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Promoting Peace Among Youth

Twelve young adults receive 2013 Student Peace Awards of Fairfax County.

Ahmad Shah Hemmat, one of the guest speakers, talks with award recipient Khaled Hasanin, a senior at Islamic Saudi Academy Boy’s School. Ahmad attended the Seeds of Peace camp for children from regions of conflict and continues to promote the message of peaceful conflict resolution today. Khaled founded the Islamic Club at his school to help promote good behavior in the lower grade levels.

Ahmad Shah Hemmat, one of the guest speakers, talks with award recipient Khaled Hasanin, a senior at Islamic Saudi Academy Boy’s School. Ahmad attended the Seeds of Peace camp for children from regions of conflict and continues to promote the message of peaceful conflict resolution today. Khaled founded the Islamic Club at his school to help promote good behavior in the lower grade levels. Photo by Andrea Worker.

At a reception held at the Clifton Community Hall on Sunday, March 3, the Herndon Friends Meeting presented the 2013 Student Peace Awards of Fairfax County to 12 exceptional area young adults.

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The Peace Makers, from left, Kevin Cao, award co-founders Margaret Rogers and Margaret Fisher of Herndon Friends Meeting, Katya Gilbo, Aracely Cifuentes, Niko Velkoff, Faith Johnson, Autumn Guckert and Amanda Halacy, recipients of the 2013 Student Peace Awards of Fairfax County 2013.

The program is in its eighth year and was open to juniors and seniors in all public and three private schools in the county. The guidelines for entry require that the student has worked “specifically for peace or conflict resolution … demonstrating commitment to peace by engaging in activities that strive to end conflict … that promote the understanding of divisive issues in order to bridge differences … and/or assist in the resolution of conflicts among students or members of the community who may feel isolated or alienated.” That’s quite the mandate, but listening to each recipient describe their efforts and read about their activities in the printed materials provided, there is little doubt that all of this year’s winners exceed the prescribed criteria. The winners are usually nominated by a teacher, administrative staffer or other mentor, many of whom joined parents and family members at the ceremony.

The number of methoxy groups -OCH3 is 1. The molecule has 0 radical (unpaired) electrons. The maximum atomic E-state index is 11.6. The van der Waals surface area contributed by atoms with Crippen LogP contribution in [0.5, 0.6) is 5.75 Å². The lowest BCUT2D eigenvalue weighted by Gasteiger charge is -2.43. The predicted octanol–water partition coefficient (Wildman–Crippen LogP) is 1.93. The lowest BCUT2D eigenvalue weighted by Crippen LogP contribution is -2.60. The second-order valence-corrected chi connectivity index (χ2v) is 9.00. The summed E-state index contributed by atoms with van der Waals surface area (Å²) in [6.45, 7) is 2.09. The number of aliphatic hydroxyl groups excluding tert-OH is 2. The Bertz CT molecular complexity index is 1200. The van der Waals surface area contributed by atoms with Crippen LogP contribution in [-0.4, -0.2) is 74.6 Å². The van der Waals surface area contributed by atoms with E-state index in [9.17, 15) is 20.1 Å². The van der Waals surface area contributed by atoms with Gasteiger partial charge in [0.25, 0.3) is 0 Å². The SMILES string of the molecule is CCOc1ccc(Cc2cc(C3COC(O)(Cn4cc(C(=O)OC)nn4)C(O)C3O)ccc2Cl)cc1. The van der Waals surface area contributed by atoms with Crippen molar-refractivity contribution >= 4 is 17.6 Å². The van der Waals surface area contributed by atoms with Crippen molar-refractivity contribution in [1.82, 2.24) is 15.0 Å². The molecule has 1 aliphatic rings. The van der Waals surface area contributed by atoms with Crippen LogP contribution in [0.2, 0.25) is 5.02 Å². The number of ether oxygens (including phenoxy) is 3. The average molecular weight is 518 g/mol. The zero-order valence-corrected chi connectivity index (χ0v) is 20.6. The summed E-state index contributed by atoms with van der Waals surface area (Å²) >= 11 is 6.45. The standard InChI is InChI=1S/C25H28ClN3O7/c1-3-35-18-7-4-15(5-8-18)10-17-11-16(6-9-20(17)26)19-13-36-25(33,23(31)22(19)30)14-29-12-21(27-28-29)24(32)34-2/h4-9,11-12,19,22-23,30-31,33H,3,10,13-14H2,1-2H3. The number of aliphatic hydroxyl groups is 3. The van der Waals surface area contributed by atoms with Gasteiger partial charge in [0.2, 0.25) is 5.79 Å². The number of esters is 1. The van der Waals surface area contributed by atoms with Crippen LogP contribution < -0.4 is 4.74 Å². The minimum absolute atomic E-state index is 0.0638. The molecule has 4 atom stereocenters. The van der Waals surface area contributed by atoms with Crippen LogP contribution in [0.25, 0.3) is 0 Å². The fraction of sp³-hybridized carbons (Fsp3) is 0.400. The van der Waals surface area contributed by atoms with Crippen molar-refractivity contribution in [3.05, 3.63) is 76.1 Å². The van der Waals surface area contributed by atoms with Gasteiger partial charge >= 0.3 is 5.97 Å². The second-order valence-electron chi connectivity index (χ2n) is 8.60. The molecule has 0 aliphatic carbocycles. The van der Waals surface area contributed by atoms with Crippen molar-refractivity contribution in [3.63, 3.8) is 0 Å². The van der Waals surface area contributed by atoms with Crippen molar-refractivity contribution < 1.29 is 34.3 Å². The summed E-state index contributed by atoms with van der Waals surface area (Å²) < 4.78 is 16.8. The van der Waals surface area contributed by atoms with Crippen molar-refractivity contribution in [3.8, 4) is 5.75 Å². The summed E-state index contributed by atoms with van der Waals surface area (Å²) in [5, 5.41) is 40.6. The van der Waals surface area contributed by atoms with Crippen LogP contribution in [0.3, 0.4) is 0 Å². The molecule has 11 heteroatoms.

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Autumn Guckert, a junior at James W. Robinson, speaks about raising funds to join her church’s mission to Montenegro to work with Roma refugees. Having experienced bullying in middle school, Autumn also works with special needs students as part of her pledge of “radical inclusiveness.”

LIKE A MINI UNITED NATIONS gathering, the students represented a variety of ethnic backgrounds and interests, with some homegrown and others having come to America from as far away as Russia, Guatemala, and the Middle East. One after the other, they spoke with passion about their projects. One strives to bring special needs students into the mainstream. Another founded a student-run non-profit pairing older students with elementary children, many from disadvantaged backgrounds, to provide academic assistance and mentoring. “Blast to the Past” was organized by one winner to connect with the elderly at a retirement home in McLean, recording the stories the residents tell them and entering them onto their website to help bridge the generational gap. Among the group there are associations with schools and orphanages in Kenya, Montenegro, Burma, and Haiti, to name just a few. And the list of incredible peace promoting activities goes on.

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Aracely (Chely) Cifiuentes, a senior at Mountain View High School accepts her award from program co-founder Margaret Fisher. Chely works with 10- to 17-year-old youths with behavioral and emotional problems and their families, trying to show them a better path to overcoming their issues and earning respect and acceptance.

The attendees were all treated to an inspirational talk by guest speaker Bobbie Gottschalk, co-founder of Seeds of Peace, a global peace-promoting organization that runs three-week conflict resolution and leadership skills camp in Maine, bringing hundreds of young people from regions in conflict together in a supportive setting where they get to meet and develop positive relationships with their “enemies.” Gottschalk was joined by 24-year-old Ahmad Shah Hemmat from Afghanistan, who attended the camp at age 14, returned as a peer supporter at 16, then came back again as a camp counselor. “You never really graduate from being a peace-maker,” Hemmat said to the award winners. “And you never should.”

DONATIONS from sponsors like the Institute for Conflict Analysis and Resolution at George Mason University, the Reston Rotary Club and the Fairfax Partnership for Youth, as well as sales from the Herndon Friends Meeting book “Take Our Advice: A Handbook for Gardening in Northern Virginia,” helped to pay for the program materials, the reception and the monetary awards each winner receives.